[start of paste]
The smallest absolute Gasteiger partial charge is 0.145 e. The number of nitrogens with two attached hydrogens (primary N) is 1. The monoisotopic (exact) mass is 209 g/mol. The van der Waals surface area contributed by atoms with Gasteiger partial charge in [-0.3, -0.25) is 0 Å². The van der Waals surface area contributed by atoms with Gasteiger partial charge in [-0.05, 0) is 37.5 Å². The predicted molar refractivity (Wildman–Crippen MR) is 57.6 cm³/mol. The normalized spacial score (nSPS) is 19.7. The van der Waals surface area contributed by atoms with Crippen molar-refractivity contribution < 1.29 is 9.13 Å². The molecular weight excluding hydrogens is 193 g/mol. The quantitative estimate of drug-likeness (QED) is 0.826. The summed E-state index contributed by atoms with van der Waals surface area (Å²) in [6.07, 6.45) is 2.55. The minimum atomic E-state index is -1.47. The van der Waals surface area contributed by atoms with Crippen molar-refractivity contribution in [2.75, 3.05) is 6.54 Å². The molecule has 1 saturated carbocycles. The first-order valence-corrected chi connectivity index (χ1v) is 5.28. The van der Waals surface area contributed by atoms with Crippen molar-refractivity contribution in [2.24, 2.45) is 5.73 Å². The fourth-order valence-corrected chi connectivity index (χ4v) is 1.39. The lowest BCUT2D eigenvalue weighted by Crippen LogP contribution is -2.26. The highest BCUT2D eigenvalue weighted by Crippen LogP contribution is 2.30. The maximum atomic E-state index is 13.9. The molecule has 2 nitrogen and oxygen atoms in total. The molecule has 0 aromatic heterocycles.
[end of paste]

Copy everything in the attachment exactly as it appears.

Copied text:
The smallest absolute Gasteiger partial charge is 0.145 e. The number of nitrogens with two attached hydrogens (primary N) is 1. The monoisotopic (exact) mass is 209 g/mol. The van der Waals surface area contributed by atoms with Gasteiger partial charge in [-0.3, -0.25) is 0 Å². The van der Waals surface area contributed by atoms with Gasteiger partial charge in [-0.05, 0) is 37.5 Å². The predicted molar refractivity (Wildman–Crippen MR) is 57.6 cm³/mol. The normalized spacial score (nSPS) is 19.7. The van der Waals surface area contributed by atoms with Crippen molar-refractivity contribution < 1.29 is 9.13 Å². The molecular weight excluding hydrogens is 193 g/mol. The quantitative estimate of drug-likeness (QED) is 0.826. The summed E-state index contributed by atoms with van der Waals surface area (Å²) in [6.07, 6.45) is 2.55. The minimum atomic E-state index is -1.47. The van der Waals surface area contributed by atoms with Crippen molar-refractivity contribution in [2.75, 3.05) is 6.54 Å². The molecule has 1 saturated carbocycles. The first-order valence-corrected chi connectivity index (χ1v) is 5.28. The van der Waals surface area contributed by atoms with Crippen molar-refractivity contribution in [2.24, 2.45) is 5.73 Å². The fourth-order valence-corrected chi connectivity index (χ4v) is 1.39. The lowest BCUT2D eigenvalue weighted by Crippen LogP contribution is -2.26. The highest BCUT2D eigenvalue weighted by Crippen LogP contribution is 2.30. The maximum atomic E-state index is 13.9. The molecule has 2 nitrogen and oxygen atoms in total. The molecule has 0 aromatic heterocycles.